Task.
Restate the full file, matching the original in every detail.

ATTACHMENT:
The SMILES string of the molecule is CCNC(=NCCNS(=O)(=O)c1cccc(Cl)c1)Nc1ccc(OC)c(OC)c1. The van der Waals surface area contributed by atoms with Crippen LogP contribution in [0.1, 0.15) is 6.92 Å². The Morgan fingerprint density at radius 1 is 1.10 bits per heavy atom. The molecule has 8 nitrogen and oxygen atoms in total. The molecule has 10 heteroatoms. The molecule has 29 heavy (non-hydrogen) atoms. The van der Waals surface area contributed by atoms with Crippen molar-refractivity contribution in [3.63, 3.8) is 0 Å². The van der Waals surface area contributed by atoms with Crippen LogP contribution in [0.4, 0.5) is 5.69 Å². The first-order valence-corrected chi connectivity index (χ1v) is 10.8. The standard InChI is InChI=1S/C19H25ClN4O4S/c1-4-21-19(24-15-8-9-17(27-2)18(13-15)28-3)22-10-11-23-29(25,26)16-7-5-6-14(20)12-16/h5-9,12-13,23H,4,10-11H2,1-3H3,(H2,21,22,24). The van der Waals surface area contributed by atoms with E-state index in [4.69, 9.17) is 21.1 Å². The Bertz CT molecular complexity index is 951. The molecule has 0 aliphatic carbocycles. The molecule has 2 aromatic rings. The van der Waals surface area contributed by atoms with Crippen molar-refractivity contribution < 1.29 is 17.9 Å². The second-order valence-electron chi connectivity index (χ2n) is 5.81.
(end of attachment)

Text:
The SMILES string of the molecule is CCNC(=NCCNS(=O)(=O)c1cccc(Cl)c1)Nc1ccc(OC)c(OC)c1. The van der Waals surface area contributed by atoms with Crippen LogP contribution in [0.1, 0.15) is 6.92 Å². The Morgan fingerprint density at radius 1 is 1.10 bits per heavy atom. The molecule has 8 nitrogen and oxygen atoms in total. The molecule has 10 heteroatoms. The molecule has 29 heavy (non-hydrogen) atoms. The van der Waals surface area contributed by atoms with Crippen molar-refractivity contribution in [3.63, 3.8) is 0 Å². The van der Waals surface area contributed by atoms with Crippen LogP contribution in [0.4, 0.5) is 5.69 Å². The first-order valence-corrected chi connectivity index (χ1v) is 10.8. The standard InChI is InChI=1S/C19H25ClN4O4S/c1-4-21-19(24-15-8-9-17(27-2)18(13-15)28-3)22-10-11-23-29(25,26)16-7-5-6-14(20)12-16/h5-9,12-13,23H,4,10-11H2,1-3H3,(H2,21,22,24). The van der Waals surface area contributed by atoms with E-state index in [4.69, 9.17) is 21.1 Å². The Bertz CT molecular complexity index is 951. The molecule has 0 aliphatic carbocycles. The molecule has 2 aromatic rings. The van der Waals surface area contributed by atoms with Crippen molar-refractivity contribution < 1.29 is 17.9 Å². The second-order valence-electron chi connectivity index (χ2n) is 5.81.